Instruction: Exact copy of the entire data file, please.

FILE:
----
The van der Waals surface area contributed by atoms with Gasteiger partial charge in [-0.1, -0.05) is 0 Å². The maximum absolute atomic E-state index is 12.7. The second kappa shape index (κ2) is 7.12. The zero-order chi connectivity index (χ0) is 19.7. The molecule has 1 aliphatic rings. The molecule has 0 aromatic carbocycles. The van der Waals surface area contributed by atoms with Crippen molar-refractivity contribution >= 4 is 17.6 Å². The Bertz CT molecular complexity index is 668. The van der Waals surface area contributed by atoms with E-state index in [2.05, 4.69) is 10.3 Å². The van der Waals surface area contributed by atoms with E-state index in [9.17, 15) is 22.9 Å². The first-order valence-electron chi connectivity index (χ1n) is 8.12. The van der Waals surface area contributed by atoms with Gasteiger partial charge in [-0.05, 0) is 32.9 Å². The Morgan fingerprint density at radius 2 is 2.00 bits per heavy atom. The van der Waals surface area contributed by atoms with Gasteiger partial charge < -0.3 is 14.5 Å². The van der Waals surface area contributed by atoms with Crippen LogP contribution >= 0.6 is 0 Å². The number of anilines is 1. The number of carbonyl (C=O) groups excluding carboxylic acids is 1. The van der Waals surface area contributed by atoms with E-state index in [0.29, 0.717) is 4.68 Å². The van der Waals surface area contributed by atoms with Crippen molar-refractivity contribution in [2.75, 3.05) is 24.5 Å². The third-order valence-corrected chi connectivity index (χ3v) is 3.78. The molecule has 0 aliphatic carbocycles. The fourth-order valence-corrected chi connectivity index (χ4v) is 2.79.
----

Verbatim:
The van der Waals surface area contributed by atoms with Gasteiger partial charge in [-0.1, -0.05) is 0 Å². The maximum absolute atomic E-state index is 12.7. The second kappa shape index (κ2) is 7.12. The zero-order chi connectivity index (χ0) is 19.7. The molecule has 1 aliphatic rings. The molecule has 0 aromatic carbocycles. The van der Waals surface area contributed by atoms with Crippen molar-refractivity contribution >= 4 is 17.6 Å². The Bertz CT molecular complexity index is 668. The van der Waals surface area contributed by atoms with E-state index in [2.05, 4.69) is 10.3 Å². The van der Waals surface area contributed by atoms with E-state index in [9.17, 15) is 22.9 Å². The first-order valence-electron chi connectivity index (χ1n) is 8.12. The van der Waals surface area contributed by atoms with Gasteiger partial charge in [-0.05, 0) is 32.9 Å². The Morgan fingerprint density at radius 2 is 2.00 bits per heavy atom. The van der Waals surface area contributed by atoms with Gasteiger partial charge < -0.3 is 14.5 Å². The van der Waals surface area contributed by atoms with Crippen LogP contribution >= 0.6 is 0 Å². The number of anilines is 1. The number of carbonyl (C=O) groups excluding carboxylic acids is 1. The van der Waals surface area contributed by atoms with E-state index in [0.29, 0.717) is 4.68 Å². The van der Waals surface area contributed by atoms with Crippen molar-refractivity contribution in [2.75, 3.05) is 24.5 Å². The third-order valence-corrected chi connectivity index (χ3v) is 3.78. The molecule has 0 aliphatic carbocycles. The fourth-order valence-corrected chi connectivity index (χ4v) is 2.79.